ADS Ray Gun – Final Post

It’s been a busy summer — between my Monroe research and another internship I had this summer through William and Mary — but I learned a lot over the course of this project about ADS ray guns, as well as about the policy implications and ethical concerns surrounding the introduction of new military technology.

To conclude my research project, I looked into how the US should proceed with the development of ADS and other non-lethal weapons. Moving forward, the technology must definitely continue to be researched and contained. Further research is necessary to make sure there aren’t any adverse long-term health effects on targets and containment is necessary to prevent illiberal regimes or other groups with poor human rights records from getting ahold of and abusing the weapon. As the PIPS white paper (2013, 20) explained, technological diffusion can’t be prevented altogether, but the US should still do what it can’t to slow down the proliferation of ADS and set up rules for its engagement through international regulatory organizations.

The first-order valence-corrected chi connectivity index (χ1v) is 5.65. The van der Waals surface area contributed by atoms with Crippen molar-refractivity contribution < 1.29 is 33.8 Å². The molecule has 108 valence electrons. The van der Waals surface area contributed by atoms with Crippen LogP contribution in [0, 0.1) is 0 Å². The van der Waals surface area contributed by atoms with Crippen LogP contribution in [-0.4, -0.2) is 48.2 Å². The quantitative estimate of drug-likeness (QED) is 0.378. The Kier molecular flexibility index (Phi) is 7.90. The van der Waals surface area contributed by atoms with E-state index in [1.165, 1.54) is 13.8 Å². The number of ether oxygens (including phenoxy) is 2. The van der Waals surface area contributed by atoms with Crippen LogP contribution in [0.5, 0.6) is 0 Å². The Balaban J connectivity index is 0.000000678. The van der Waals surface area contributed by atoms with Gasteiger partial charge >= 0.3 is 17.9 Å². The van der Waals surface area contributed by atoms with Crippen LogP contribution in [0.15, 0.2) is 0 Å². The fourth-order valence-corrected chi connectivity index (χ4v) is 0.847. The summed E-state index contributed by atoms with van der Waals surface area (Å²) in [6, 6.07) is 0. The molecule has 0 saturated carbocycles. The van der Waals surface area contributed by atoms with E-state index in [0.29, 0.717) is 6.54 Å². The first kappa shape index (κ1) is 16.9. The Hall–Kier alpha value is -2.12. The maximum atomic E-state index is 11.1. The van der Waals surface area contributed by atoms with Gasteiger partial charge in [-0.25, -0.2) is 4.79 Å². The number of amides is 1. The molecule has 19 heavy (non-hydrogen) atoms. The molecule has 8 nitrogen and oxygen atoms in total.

Another way to address potential misuse, even within the US armed forces, was to equip ADS lasers with cameras, similar to police dash cams, that record its use so that users can both be held accountable for their actions and protected from wrongful prosecution (PIPS, 2013, 21). By making the footage available to the public, it would work to soothe worries people may have about the technology.

Overall, this project was a great experience that allowed me to conduct independent research on a topic that I found interesting. I was able to use a lot of the skills I learned in my research methods class last semester (shoutout to Prof. Doherty) such as finding and narrowing down sources (of which there are an infinite amount). Though I won’t know for certain until the next few years come and go, I think that the Freshman Monroe Project did a great job in preparing me for a future featuring more academic research.


  1. Hey Christina! Your research is very intersting! I agree that preventing mistreatment of ADS and other non-lethal weapons is important. Public footage is an intesting idea, but I could definitely see it creating problems down the road. How would the armed forces ease the public without possibly revealing top secret technology to enemies of the United States? Great job on your project!